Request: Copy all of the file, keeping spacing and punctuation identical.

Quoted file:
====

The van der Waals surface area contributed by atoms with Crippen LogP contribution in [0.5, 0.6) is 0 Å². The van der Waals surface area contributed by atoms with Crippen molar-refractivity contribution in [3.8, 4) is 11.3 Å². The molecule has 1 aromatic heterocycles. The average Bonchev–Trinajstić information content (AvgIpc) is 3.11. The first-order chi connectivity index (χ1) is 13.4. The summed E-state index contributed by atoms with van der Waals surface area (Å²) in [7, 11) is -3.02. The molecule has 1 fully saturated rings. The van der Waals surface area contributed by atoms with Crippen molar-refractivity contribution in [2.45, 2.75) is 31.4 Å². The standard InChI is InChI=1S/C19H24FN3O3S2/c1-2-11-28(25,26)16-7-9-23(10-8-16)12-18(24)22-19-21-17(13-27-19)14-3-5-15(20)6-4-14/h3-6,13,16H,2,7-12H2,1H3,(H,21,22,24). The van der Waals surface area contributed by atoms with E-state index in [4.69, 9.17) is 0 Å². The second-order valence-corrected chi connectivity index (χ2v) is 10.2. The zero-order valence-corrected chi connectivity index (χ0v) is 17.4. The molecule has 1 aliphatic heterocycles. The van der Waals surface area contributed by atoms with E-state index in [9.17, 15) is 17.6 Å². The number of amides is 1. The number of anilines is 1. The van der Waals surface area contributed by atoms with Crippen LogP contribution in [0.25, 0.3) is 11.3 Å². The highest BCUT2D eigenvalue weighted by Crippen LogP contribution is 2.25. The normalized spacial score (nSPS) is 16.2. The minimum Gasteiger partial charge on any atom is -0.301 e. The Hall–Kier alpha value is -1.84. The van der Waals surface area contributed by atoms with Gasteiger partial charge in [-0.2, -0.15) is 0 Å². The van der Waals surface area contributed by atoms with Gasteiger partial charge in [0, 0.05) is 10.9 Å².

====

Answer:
The van der Waals surface area contributed by atoms with Crippen LogP contribution in [0.5, 0.6) is 0 Å². The van der Waals surface area contributed by atoms with Crippen molar-refractivity contribution in [3.8, 4) is 11.3 Å². The molecule has 1 aromatic heterocycles. The average Bonchev–Trinajstić information content (AvgIpc) is 3.11. The first-order chi connectivity index (χ1) is 13.4. The summed E-state index contributed by atoms with van der Waals surface area (Å²) in [7, 11) is -3.02. The molecule has 1 fully saturated rings. The van der Waals surface area contributed by atoms with Crippen molar-refractivity contribution in [2.45, 2.75) is 31.4 Å². The standard InChI is InChI=1S/C19H24FN3O3S2/c1-2-11-28(25,26)16-7-9-23(10-8-16)12-18(24)22-19-21-17(13-27-19)14-3-5-15(20)6-4-14/h3-6,13,16H,2,7-12H2,1H3,(H,21,22,24). The van der Waals surface area contributed by atoms with E-state index in [4.69, 9.17) is 0 Å². The second-order valence-corrected chi connectivity index (χ2v) is 10.2. The zero-order valence-corrected chi connectivity index (χ0v) is 17.4. The molecule has 1 aliphatic heterocycles. The van der Waals surface area contributed by atoms with E-state index in [9.17, 15) is 17.6 Å². The number of amides is 1. The number of anilines is 1. The van der Waals surface area contributed by atoms with Crippen LogP contribution in [0.25, 0.3) is 11.3 Å². The highest BCUT2D eigenvalue weighted by Crippen LogP contribution is 2.25. The normalized spacial score (nSPS) is 16.2. The minimum Gasteiger partial charge on any atom is -0.301 e. The Hall–Kier alpha value is -1.84. The van der Waals surface area contributed by atoms with Gasteiger partial charge in [-0.2, -0.15) is 0 Å². The van der Waals surface area contributed by atoms with Gasteiger partial charge in [0, 0.05) is 10.9 Å².